Save
Save chapter to my Bookmarks
Cite
Cite this chapter
Print this chapter
Share
Share a link to this chapter
Free
Description: The Waters of Rome: Aqueducts, Fountains, and the Birth of the Baroque City
~The water flowing into Rome's Fountains is part of the hydrological cycle. Rain falls and, via a long, slow process, percolates through the ground until it reaches impermeable soils far below the earth’s crust. It is at this point that the steady accumulation of water begins to seek release and another slow...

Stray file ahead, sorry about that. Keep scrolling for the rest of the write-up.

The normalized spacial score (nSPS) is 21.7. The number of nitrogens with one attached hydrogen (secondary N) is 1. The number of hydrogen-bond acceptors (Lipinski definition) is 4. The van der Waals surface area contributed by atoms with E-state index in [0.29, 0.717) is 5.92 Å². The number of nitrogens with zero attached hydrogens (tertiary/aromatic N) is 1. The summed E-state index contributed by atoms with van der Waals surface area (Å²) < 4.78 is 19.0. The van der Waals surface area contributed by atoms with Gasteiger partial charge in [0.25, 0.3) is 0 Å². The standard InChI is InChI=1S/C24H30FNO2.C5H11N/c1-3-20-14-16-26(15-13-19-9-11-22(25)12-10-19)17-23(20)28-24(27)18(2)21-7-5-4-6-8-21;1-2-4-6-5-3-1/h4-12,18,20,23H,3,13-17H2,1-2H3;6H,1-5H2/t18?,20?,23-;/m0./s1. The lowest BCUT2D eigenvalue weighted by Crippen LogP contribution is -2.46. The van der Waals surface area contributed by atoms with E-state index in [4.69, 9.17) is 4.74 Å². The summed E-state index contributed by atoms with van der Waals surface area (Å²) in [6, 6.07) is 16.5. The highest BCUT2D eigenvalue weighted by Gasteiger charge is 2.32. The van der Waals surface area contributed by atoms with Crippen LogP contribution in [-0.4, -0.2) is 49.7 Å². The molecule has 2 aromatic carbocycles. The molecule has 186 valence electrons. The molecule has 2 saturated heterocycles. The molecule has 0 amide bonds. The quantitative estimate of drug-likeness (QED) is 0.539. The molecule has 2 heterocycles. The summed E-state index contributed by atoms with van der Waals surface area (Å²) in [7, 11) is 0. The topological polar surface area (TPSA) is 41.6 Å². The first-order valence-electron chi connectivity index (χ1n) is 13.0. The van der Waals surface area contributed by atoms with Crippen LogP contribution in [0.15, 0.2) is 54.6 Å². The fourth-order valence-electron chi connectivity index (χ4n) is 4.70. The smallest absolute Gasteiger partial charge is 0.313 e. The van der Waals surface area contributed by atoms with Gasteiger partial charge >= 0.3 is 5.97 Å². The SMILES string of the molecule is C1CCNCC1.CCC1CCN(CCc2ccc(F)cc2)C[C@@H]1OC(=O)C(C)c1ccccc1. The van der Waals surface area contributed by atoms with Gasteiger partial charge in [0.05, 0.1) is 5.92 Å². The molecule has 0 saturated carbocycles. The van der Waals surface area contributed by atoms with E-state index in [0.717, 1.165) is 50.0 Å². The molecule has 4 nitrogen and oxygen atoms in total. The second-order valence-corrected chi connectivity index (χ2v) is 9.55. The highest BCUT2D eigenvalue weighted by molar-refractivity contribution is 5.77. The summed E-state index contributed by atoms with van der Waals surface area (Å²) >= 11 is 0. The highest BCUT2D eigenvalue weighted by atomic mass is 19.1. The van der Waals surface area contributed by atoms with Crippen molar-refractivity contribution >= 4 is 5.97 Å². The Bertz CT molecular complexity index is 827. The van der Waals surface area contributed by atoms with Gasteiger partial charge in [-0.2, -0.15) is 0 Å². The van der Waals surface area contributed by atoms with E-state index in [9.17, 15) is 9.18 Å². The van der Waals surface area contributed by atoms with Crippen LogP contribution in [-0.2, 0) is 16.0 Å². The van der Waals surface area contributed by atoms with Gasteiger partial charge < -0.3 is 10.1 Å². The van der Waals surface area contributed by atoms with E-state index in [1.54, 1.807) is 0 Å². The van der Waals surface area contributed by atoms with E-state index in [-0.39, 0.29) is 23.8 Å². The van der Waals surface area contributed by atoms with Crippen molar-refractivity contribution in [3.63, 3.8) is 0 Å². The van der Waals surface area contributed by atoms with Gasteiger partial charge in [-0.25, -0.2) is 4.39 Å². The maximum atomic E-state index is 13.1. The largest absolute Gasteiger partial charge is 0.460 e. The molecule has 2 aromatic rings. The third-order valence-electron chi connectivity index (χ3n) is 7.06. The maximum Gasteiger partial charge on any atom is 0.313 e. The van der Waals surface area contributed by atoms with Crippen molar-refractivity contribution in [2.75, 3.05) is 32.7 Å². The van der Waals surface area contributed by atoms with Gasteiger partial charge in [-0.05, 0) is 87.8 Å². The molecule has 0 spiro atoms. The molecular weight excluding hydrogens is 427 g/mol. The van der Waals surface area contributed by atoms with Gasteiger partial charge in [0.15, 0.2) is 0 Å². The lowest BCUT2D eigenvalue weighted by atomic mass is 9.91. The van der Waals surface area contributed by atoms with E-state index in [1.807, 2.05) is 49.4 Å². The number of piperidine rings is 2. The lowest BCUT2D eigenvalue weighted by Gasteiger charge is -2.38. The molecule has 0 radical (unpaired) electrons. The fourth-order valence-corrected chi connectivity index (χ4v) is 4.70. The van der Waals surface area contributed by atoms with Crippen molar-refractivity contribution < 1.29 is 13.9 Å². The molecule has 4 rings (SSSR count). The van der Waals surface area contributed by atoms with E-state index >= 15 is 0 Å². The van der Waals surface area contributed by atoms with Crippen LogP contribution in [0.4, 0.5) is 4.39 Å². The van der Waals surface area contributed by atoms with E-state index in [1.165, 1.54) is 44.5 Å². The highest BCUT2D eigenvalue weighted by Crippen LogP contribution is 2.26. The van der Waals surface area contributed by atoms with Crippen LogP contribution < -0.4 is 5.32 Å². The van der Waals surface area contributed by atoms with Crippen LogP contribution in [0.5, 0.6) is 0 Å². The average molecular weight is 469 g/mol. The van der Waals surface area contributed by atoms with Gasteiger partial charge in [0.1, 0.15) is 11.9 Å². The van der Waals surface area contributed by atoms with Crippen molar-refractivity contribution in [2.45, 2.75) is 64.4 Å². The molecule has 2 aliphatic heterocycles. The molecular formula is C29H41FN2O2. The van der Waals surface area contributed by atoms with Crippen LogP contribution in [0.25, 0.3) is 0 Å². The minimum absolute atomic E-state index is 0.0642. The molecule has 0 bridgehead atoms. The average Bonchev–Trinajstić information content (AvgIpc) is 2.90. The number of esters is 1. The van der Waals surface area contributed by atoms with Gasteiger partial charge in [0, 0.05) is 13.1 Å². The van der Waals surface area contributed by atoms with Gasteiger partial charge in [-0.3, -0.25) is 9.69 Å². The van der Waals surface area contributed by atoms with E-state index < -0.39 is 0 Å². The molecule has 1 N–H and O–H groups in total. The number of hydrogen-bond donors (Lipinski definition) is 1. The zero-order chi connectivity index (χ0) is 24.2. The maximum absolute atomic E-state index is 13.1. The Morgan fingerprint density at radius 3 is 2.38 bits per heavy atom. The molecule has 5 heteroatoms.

PublisherYale University Press
https://doi.org/10.37862/aaeportal.00166.002
Preface
The water flowing into Rome's Fountains is part of the hydrological cycle. Rain falls and, via a long, slow process, percolates through the ground until it reaches impermeable soils far below the earth’s crust. It is at this point that the steady accumulation of water begins to seek release and another slow process—gravity—begins to force the water out of the earth as a spring that can be tapped and find its way to a fountain. This book, while not as elegant as the hydrological cycle, nonetheless mimics this process of accumulation as small drops—in this case of information—slowly find their way into the light of day.